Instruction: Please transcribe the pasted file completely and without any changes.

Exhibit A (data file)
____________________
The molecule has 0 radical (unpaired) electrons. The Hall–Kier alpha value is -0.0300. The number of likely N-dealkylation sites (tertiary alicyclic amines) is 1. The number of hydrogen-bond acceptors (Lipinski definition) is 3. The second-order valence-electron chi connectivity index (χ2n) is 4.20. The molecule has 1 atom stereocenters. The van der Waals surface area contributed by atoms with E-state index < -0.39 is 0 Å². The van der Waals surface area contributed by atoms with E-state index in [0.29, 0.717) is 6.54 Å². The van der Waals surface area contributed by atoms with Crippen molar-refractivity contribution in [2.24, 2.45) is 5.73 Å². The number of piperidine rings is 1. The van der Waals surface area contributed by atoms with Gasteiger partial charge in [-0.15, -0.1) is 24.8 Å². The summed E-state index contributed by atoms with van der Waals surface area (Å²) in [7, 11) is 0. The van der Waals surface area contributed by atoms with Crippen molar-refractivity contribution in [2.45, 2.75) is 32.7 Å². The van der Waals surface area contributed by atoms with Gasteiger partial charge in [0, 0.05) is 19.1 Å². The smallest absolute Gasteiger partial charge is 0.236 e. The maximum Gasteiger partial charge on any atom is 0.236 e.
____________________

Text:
The molecule has 0 radical (unpaired) electrons. The Hall–Kier alpha value is -0.0300. The number of likely N-dealkylation sites (tertiary alicyclic amines) is 1. The number of hydrogen-bond acceptors (Lipinski definition) is 3. The second-order valence-electron chi connectivity index (χ2n) is 4.20. The molecule has 1 atom stereocenters. The van der Waals surface area contributed by atoms with E-state index < -0.39 is 0 Å². The van der Waals surface area contributed by atoms with E-state index in [0.29, 0.717) is 6.54 Å². The van der Waals surface area contributed by atoms with Crippen molar-refractivity contribution in [2.24, 2.45) is 5.73 Å². The number of piperidine rings is 1. The van der Waals surface area contributed by atoms with Gasteiger partial charge in [-0.15, -0.1) is 24.8 Å². The summed E-state index contributed by atoms with van der Waals surface area (Å²) in [7, 11) is 0. The van der Waals surface area contributed by atoms with Crippen molar-refractivity contribution in [2.45, 2.75) is 32.7 Å². The van der Waals surface area contributed by atoms with Gasteiger partial charge in [0, 0.05) is 19.1 Å². The smallest absolute Gasteiger partial charge is 0.236 e. The maximum Gasteiger partial charge on any atom is 0.236 e.